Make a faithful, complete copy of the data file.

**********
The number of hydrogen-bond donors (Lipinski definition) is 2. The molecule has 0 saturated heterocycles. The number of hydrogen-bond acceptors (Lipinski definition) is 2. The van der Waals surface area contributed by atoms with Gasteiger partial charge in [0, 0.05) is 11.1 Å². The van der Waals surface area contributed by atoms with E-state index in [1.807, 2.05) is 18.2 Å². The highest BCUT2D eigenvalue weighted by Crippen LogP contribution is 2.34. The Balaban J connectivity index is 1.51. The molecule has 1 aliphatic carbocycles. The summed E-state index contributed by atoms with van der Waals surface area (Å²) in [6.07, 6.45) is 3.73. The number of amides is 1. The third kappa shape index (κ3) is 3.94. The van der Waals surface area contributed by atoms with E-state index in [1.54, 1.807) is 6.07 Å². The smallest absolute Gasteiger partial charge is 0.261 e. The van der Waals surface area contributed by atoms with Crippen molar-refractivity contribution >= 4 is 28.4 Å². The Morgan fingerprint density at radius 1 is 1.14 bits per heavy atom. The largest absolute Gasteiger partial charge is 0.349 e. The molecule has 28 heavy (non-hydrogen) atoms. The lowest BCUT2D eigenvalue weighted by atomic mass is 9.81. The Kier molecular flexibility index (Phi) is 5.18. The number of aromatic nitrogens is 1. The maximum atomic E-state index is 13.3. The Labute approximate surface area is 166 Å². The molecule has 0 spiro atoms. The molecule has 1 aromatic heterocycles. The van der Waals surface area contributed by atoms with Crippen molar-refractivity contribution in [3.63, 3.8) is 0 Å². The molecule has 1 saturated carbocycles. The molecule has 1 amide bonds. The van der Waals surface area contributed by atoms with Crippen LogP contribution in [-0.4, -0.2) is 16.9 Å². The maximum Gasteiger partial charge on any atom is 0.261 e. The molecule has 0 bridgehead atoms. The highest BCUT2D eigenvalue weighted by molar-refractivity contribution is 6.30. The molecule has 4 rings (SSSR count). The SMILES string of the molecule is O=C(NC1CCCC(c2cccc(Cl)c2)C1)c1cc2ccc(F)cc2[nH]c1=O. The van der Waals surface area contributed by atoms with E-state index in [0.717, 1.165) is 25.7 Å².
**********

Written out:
The number of hydrogen-bond donors (Lipinski definition) is 2. The molecule has 0 saturated heterocycles. The number of hydrogen-bond acceptors (Lipinski definition) is 2. The van der Waals surface area contributed by atoms with Gasteiger partial charge in [0, 0.05) is 11.1 Å². The van der Waals surface area contributed by atoms with E-state index in [1.807, 2.05) is 18.2 Å². The highest BCUT2D eigenvalue weighted by Crippen LogP contribution is 2.34. The Balaban J connectivity index is 1.51. The molecule has 1 aliphatic carbocycles. The summed E-state index contributed by atoms with van der Waals surface area (Å²) in [6.07, 6.45) is 3.73. The number of amides is 1. The third kappa shape index (κ3) is 3.94. The van der Waals surface area contributed by atoms with E-state index in [1.54, 1.807) is 6.07 Å². The smallest absolute Gasteiger partial charge is 0.261 e. The van der Waals surface area contributed by atoms with Crippen molar-refractivity contribution >= 4 is 28.4 Å². The Morgan fingerprint density at radius 1 is 1.14 bits per heavy atom. The largest absolute Gasteiger partial charge is 0.349 e. The molecule has 28 heavy (non-hydrogen) atoms. The lowest BCUT2D eigenvalue weighted by atomic mass is 9.81. The Kier molecular flexibility index (Phi) is 5.18. The number of aromatic nitrogens is 1. The maximum atomic E-state index is 13.3. The Labute approximate surface area is 166 Å². The molecule has 0 spiro atoms. The molecule has 1 aromatic heterocycles. The van der Waals surface area contributed by atoms with Crippen molar-refractivity contribution in [3.63, 3.8) is 0 Å². The molecule has 1 saturated carbocycles. The molecule has 1 amide bonds. The van der Waals surface area contributed by atoms with Crippen LogP contribution in [-0.4, -0.2) is 16.9 Å². The maximum Gasteiger partial charge on any atom is 0.261 e. The molecule has 0 bridgehead atoms. The highest BCUT2D eigenvalue weighted by molar-refractivity contribution is 6.30. The molecule has 4 rings (SSSR count). The SMILES string of the molecule is O=C(NC1CCCC(c2cccc(Cl)c2)C1)c1cc2ccc(F)cc2[nH]c1=O. The van der Waals surface area contributed by atoms with E-state index in [0.717, 1.165) is 25.7 Å².